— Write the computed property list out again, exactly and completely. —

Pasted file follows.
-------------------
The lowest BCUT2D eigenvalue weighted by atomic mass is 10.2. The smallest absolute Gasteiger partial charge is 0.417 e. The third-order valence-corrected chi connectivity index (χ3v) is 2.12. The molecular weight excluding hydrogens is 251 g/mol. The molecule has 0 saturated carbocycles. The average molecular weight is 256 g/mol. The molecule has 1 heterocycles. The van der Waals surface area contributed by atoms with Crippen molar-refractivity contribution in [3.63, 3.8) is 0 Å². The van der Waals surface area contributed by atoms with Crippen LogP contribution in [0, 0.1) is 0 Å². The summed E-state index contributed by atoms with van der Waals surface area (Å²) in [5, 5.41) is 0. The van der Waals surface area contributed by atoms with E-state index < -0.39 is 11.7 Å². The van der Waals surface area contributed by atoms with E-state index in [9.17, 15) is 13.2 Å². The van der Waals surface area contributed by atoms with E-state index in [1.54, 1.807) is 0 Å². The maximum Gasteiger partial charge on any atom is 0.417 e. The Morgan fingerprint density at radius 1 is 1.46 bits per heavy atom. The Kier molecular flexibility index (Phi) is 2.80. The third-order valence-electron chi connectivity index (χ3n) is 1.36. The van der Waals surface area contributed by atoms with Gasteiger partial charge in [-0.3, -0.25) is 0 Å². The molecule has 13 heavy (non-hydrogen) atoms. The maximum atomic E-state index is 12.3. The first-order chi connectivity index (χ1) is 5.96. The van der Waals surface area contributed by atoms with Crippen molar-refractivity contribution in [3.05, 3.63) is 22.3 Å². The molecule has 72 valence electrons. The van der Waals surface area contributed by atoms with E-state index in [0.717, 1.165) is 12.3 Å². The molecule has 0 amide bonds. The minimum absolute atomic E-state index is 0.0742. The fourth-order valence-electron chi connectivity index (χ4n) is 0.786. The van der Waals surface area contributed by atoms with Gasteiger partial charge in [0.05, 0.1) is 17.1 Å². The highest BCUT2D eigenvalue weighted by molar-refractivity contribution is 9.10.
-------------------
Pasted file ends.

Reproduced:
The lowest BCUT2D eigenvalue weighted by atomic mass is 10.2. The smallest absolute Gasteiger partial charge is 0.417 e. The third-order valence-corrected chi connectivity index (χ3v) is 2.12. The molecular weight excluding hydrogens is 251 g/mol. The molecule has 0 saturated carbocycles. The average molecular weight is 256 g/mol. The molecule has 1 heterocycles. The van der Waals surface area contributed by atoms with Crippen molar-refractivity contribution in [3.63, 3.8) is 0 Å². The van der Waals surface area contributed by atoms with Crippen LogP contribution in [0, 0.1) is 0 Å². The summed E-state index contributed by atoms with van der Waals surface area (Å²) in [5, 5.41) is 0. The van der Waals surface area contributed by atoms with E-state index < -0.39 is 11.7 Å². The van der Waals surface area contributed by atoms with E-state index in [9.17, 15) is 13.2 Å². The van der Waals surface area contributed by atoms with E-state index in [1.54, 1.807) is 0 Å². The maximum Gasteiger partial charge on any atom is 0.417 e. The Morgan fingerprint density at radius 1 is 1.46 bits per heavy atom. The Kier molecular flexibility index (Phi) is 2.80. The third-order valence-electron chi connectivity index (χ3n) is 1.36. The van der Waals surface area contributed by atoms with Gasteiger partial charge in [-0.3, -0.25) is 0 Å². The molecule has 13 heavy (non-hydrogen) atoms. The maximum atomic E-state index is 12.3. The first-order chi connectivity index (χ1) is 5.96. The van der Waals surface area contributed by atoms with Crippen molar-refractivity contribution in [3.05, 3.63) is 22.3 Å². The molecule has 72 valence electrons. The van der Waals surface area contributed by atoms with E-state index in [0.717, 1.165) is 12.3 Å². The molecule has 0 amide bonds. The minimum absolute atomic E-state index is 0.0742. The fourth-order valence-electron chi connectivity index (χ4n) is 0.786. The van der Waals surface area contributed by atoms with Gasteiger partial charge in [0.05, 0.1) is 17.1 Å². The highest BCUT2D eigenvalue weighted by molar-refractivity contribution is 9.10.